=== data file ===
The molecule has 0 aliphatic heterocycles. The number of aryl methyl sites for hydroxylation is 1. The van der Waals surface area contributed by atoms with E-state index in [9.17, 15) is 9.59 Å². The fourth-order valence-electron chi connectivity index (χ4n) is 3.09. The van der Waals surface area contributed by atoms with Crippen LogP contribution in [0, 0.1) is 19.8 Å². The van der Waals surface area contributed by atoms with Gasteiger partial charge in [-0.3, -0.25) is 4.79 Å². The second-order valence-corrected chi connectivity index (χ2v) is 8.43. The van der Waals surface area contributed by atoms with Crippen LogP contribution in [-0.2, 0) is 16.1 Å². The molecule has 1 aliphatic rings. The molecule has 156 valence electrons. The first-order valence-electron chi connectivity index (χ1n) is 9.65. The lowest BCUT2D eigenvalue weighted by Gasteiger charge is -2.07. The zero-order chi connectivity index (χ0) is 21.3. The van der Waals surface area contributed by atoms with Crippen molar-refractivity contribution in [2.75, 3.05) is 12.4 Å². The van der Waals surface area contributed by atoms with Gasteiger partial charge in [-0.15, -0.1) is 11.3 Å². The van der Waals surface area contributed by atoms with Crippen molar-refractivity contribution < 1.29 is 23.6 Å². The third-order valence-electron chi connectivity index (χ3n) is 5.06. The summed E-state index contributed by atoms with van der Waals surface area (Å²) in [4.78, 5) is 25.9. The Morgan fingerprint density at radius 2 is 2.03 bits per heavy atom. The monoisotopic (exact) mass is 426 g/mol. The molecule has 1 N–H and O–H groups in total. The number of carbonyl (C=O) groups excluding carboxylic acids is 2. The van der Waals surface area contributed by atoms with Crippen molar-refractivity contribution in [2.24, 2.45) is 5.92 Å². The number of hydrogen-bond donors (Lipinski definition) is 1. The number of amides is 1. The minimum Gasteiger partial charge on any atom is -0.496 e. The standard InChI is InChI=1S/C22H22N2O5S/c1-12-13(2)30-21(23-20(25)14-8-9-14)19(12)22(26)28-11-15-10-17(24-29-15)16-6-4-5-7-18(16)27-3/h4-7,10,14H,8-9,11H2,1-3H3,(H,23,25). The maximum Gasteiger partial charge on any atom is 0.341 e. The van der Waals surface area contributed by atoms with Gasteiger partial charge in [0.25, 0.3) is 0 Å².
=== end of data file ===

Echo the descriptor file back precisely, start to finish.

The molecule has 0 aliphatic heterocycles. The number of aryl methyl sites for hydroxylation is 1. The van der Waals surface area contributed by atoms with E-state index in [9.17, 15) is 9.59 Å². The fourth-order valence-electron chi connectivity index (χ4n) is 3.09. The van der Waals surface area contributed by atoms with Crippen LogP contribution in [0, 0.1) is 19.8 Å². The van der Waals surface area contributed by atoms with Gasteiger partial charge in [-0.3, -0.25) is 4.79 Å². The second-order valence-corrected chi connectivity index (χ2v) is 8.43. The van der Waals surface area contributed by atoms with Crippen LogP contribution in [-0.2, 0) is 16.1 Å². The molecule has 1 aliphatic rings. The molecule has 156 valence electrons. The first-order valence-electron chi connectivity index (χ1n) is 9.65. The lowest BCUT2D eigenvalue weighted by Gasteiger charge is -2.07. The zero-order chi connectivity index (χ0) is 21.3. The van der Waals surface area contributed by atoms with Crippen molar-refractivity contribution in [2.75, 3.05) is 12.4 Å². The van der Waals surface area contributed by atoms with Gasteiger partial charge in [-0.15, -0.1) is 11.3 Å². The van der Waals surface area contributed by atoms with Crippen molar-refractivity contribution < 1.29 is 23.6 Å². The third-order valence-electron chi connectivity index (χ3n) is 5.06. The summed E-state index contributed by atoms with van der Waals surface area (Å²) in [4.78, 5) is 25.9. The Morgan fingerprint density at radius 2 is 2.03 bits per heavy atom. The monoisotopic (exact) mass is 426 g/mol. The molecule has 1 N–H and O–H groups in total. The number of carbonyl (C=O) groups excluding carboxylic acids is 2. The van der Waals surface area contributed by atoms with Crippen molar-refractivity contribution in [2.24, 2.45) is 5.92 Å². The number of hydrogen-bond donors (Lipinski definition) is 1. The number of amides is 1. The minimum Gasteiger partial charge on any atom is -0.496 e. The standard InChI is InChI=1S/C22H22N2O5S/c1-12-13(2)30-21(23-20(25)14-8-9-14)19(12)22(26)28-11-15-10-17(24-29-15)16-6-4-5-7-18(16)27-3/h4-7,10,14H,8-9,11H2,1-3H3,(H,23,25). The maximum Gasteiger partial charge on any atom is 0.341 e. The van der Waals surface area contributed by atoms with Gasteiger partial charge in [0.25, 0.3) is 0 Å².